iPhone or Android? Titans neck and neck among drivers
It’s neck and neck between the two smartphone giants among fans of Overdrive’s Facebook page weighing in on a proposed choice between the iPhone or one among many of Google Android-powered devices (Motorola Droid Razr pictured) available today. “This one I want to follow,” the very first commenter noted when we asked the “iPhone or Android?” question several weeks back, “coming from a guy with a ‘flip phone’ and a Blackberry for work that I do not like!”
iPhone took 52 percent of the vote, Android 48 percent, one hauler contributing to both columns — I guess the question wasn’t simple enough. How’s this for the complexity of modern life: “I have both,” he said.
Given that both operating systems and relevant devices are available now with all the major carriers, notes Mobi Wireless Management partner Brandon Hampton, making the choice is largely about navigation preference. “The iPhone has just one main nav button,” he says. “Android devices have four.”
Hampton was one of the founding directors of Mobi WM, which began in 2008 and has grown to “provide life-cycle management services to medium and large companies…. We provide help-desk support for users, and on the back end we provide a really wide range of billing solutions.” It’s all centered around wireless systems, including business smartphones and service plans.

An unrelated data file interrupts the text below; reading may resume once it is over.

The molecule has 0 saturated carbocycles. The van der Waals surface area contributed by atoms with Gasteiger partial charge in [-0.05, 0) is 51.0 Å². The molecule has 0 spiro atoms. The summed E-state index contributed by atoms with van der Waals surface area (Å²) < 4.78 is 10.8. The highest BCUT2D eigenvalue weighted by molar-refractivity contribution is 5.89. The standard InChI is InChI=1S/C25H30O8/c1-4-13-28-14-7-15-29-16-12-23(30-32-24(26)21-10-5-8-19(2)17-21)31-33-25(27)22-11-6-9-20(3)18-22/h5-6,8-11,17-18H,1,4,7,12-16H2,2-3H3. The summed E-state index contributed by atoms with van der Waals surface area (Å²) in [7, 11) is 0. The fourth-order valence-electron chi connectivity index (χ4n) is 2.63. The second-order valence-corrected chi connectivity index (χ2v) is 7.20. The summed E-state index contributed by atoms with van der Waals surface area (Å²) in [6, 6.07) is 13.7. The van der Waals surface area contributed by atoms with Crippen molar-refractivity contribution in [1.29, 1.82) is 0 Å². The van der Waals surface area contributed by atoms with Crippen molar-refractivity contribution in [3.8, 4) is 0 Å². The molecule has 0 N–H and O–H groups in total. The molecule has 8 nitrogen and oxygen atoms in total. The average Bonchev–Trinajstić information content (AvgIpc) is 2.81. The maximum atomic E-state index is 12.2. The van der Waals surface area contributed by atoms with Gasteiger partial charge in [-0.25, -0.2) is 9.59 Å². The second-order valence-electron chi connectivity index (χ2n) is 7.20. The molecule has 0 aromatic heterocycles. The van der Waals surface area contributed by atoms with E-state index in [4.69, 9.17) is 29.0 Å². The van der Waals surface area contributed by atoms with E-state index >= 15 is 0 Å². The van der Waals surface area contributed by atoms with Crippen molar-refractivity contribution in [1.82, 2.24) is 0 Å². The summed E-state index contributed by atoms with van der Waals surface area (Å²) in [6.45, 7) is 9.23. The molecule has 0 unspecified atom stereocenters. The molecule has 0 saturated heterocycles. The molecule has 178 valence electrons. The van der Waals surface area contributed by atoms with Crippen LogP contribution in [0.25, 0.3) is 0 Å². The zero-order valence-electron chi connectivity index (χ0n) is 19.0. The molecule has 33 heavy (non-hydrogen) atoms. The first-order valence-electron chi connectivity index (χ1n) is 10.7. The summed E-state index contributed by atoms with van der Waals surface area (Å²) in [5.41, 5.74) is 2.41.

These days, most interstates are typically covered by the three major cellular carriers, says Hampton — Sprint, Verizon and AT&T.
Data use and limits
“The biggest concern is how much are you going to use the data on your device,” Hampton says. “If you’re just using it sparingly, I would look at Sprint for the best pricing, and Verizon for the best coverage. And they all have iPhones today.”
Make sure whatever data plan you sign up for is enough for the amount you’re using it. If you’re using the mobile hotspot function in your iPhone or Android device — which turns the phone into an internet hotspot a laptop can connect to — data usage can pile up very fast. Only Sprint has a truly unlimited plan, Hampton notes, though AT&T and Verizon’s 5 gigabyte plans represent “a whole lot of data” and would be appropriate for most users.
3G v. 4G LTE
High-speed 4G network service is a good bet for drivers using the phone as a hotspot for their laptop, says Hampton, and otherwise. “It’s expensive,” but for large amounts of data and speed it’s gotten very good, he adds. “There’s a big difference between 3G and 4G. Verizon has the best. AT&T’s is pretty good, too.”
You’ll need a 4G phone to connect to the faster networks, and be mindful of the extent of coverage, as it’s currently somewhat limited compared to 3G.
Carry a good mobile charger, “particularly if you’re going to use the hotspot function,” Hampton says.
Voice to text
iPhone and Android both “have good voice-to-text applications,” Hampton says. Blackberry too.
What does Hampton himself use? While “the iPhone can be simple to learn,” he says, he’s picked up the four-button nav of the Android and is comfortable with what he has.